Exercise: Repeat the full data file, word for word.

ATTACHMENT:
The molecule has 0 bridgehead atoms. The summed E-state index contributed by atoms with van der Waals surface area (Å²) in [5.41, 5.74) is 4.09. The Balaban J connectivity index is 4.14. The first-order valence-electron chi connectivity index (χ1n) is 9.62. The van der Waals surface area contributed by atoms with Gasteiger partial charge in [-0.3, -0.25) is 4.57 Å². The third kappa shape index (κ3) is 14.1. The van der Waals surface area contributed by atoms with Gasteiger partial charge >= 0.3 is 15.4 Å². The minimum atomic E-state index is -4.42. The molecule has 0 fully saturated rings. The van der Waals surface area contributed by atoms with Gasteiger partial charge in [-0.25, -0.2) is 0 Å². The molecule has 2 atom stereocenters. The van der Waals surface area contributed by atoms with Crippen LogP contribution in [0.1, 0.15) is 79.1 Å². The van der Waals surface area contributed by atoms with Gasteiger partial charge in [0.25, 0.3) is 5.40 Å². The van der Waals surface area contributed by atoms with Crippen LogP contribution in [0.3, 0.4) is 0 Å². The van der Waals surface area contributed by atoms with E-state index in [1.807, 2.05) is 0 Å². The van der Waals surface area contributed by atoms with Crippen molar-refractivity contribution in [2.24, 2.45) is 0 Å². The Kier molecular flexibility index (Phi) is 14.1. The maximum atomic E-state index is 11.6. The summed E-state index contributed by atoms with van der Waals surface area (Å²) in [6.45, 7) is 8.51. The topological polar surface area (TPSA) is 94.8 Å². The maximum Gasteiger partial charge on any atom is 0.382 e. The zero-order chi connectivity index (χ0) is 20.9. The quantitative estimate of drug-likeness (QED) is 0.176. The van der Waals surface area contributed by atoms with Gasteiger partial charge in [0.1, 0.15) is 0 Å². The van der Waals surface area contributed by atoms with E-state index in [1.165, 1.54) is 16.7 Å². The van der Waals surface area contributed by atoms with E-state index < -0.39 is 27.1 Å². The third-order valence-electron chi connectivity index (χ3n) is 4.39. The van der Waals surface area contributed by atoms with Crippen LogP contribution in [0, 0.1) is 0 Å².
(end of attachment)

The molecule has 0 bridgehead atoms. The summed E-state index contributed by atoms with van der Waals surface area (Å²) in [5.41, 5.74) is 4.09. The Balaban J connectivity index is 4.14. The first-order valence-electron chi connectivity index (χ1n) is 9.62. The van der Waals surface area contributed by atoms with Gasteiger partial charge in [-0.3, -0.25) is 4.57 Å². The third kappa shape index (κ3) is 14.1. The van der Waals surface area contributed by atoms with Gasteiger partial charge >= 0.3 is 15.4 Å². The minimum atomic E-state index is -4.42. The molecule has 0 fully saturated rings. The van der Waals surface area contributed by atoms with Gasteiger partial charge in [-0.25, -0.2) is 0 Å². The molecule has 2 atom stereocenters. The van der Waals surface area contributed by atoms with Crippen LogP contribution in [0.1, 0.15) is 79.1 Å². The van der Waals surface area contributed by atoms with Gasteiger partial charge in [0.25, 0.3) is 5.40 Å². The van der Waals surface area contributed by atoms with Crippen LogP contribution in [0.3, 0.4) is 0 Å². The van der Waals surface area contributed by atoms with E-state index in [1.807, 2.05) is 0 Å². The van der Waals surface area contributed by atoms with Crippen molar-refractivity contribution in [2.24, 2.45) is 0 Å². The Kier molecular flexibility index (Phi) is 14.1. The maximum atomic E-state index is 11.6. The summed E-state index contributed by atoms with van der Waals surface area (Å²) in [6.45, 7) is 8.51. The topological polar surface area (TPSA) is 94.8 Å². The maximum Gasteiger partial charge on any atom is 0.382 e. The zero-order chi connectivity index (χ0) is 20.9. The quantitative estimate of drug-likeness (QED) is 0.176. The van der Waals surface area contributed by atoms with Gasteiger partial charge in [0.1, 0.15) is 0 Å². The van der Waals surface area contributed by atoms with E-state index in [1.165, 1.54) is 16.7 Å². The van der Waals surface area contributed by atoms with E-state index < -0.39 is 27.1 Å². The third-order valence-electron chi connectivity index (χ3n) is 4.39. The van der Waals surface area contributed by atoms with Crippen LogP contribution in [0, 0.1) is 0 Å².